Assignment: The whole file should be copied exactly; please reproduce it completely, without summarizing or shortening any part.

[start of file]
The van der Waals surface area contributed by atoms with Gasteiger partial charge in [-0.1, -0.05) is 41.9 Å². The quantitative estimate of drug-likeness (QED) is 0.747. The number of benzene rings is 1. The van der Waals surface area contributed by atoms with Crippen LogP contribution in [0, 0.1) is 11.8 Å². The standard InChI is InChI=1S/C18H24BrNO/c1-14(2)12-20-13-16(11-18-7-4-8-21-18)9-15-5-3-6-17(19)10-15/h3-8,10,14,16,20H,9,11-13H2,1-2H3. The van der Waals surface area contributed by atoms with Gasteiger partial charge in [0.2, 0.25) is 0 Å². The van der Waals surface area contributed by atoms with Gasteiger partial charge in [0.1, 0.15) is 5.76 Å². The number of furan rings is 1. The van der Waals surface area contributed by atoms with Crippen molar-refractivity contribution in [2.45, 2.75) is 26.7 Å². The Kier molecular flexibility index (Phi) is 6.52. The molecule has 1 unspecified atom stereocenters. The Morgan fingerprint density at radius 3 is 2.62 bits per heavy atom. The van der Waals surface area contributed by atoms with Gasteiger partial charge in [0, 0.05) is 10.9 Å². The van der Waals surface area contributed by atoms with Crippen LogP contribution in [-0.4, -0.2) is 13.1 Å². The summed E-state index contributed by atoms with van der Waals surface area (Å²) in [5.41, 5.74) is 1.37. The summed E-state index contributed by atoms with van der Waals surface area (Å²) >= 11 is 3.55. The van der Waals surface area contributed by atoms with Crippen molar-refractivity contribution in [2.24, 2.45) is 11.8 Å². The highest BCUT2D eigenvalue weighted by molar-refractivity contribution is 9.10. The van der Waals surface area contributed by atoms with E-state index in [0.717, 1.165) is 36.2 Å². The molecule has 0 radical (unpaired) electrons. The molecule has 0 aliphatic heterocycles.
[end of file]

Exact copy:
The van der Waals surface area contributed by atoms with Gasteiger partial charge in [-0.1, -0.05) is 41.9 Å². The quantitative estimate of drug-likeness (QED) is 0.747. The number of benzene rings is 1. The van der Waals surface area contributed by atoms with Crippen LogP contribution in [0, 0.1) is 11.8 Å². The standard InChI is InChI=1S/C18H24BrNO/c1-14(2)12-20-13-16(11-18-7-4-8-21-18)9-15-5-3-6-17(19)10-15/h3-8,10,14,16,20H,9,11-13H2,1-2H3. The van der Waals surface area contributed by atoms with Gasteiger partial charge in [0.2, 0.25) is 0 Å². The van der Waals surface area contributed by atoms with Gasteiger partial charge in [0.1, 0.15) is 5.76 Å². The number of furan rings is 1. The van der Waals surface area contributed by atoms with Crippen molar-refractivity contribution in [2.45, 2.75) is 26.7 Å². The Kier molecular flexibility index (Phi) is 6.52. The molecule has 1 unspecified atom stereocenters. The Morgan fingerprint density at radius 3 is 2.62 bits per heavy atom. The van der Waals surface area contributed by atoms with Gasteiger partial charge in [0, 0.05) is 10.9 Å². The van der Waals surface area contributed by atoms with Crippen LogP contribution in [-0.4, -0.2) is 13.1 Å². The summed E-state index contributed by atoms with van der Waals surface area (Å²) in [5.41, 5.74) is 1.37. The summed E-state index contributed by atoms with van der Waals surface area (Å²) >= 11 is 3.55. The van der Waals surface area contributed by atoms with Crippen molar-refractivity contribution in [2.24, 2.45) is 11.8 Å². The highest BCUT2D eigenvalue weighted by molar-refractivity contribution is 9.10. The van der Waals surface area contributed by atoms with E-state index in [0.717, 1.165) is 36.2 Å². The molecule has 0 radical (unpaired) electrons. The molecule has 0 aliphatic heterocycles.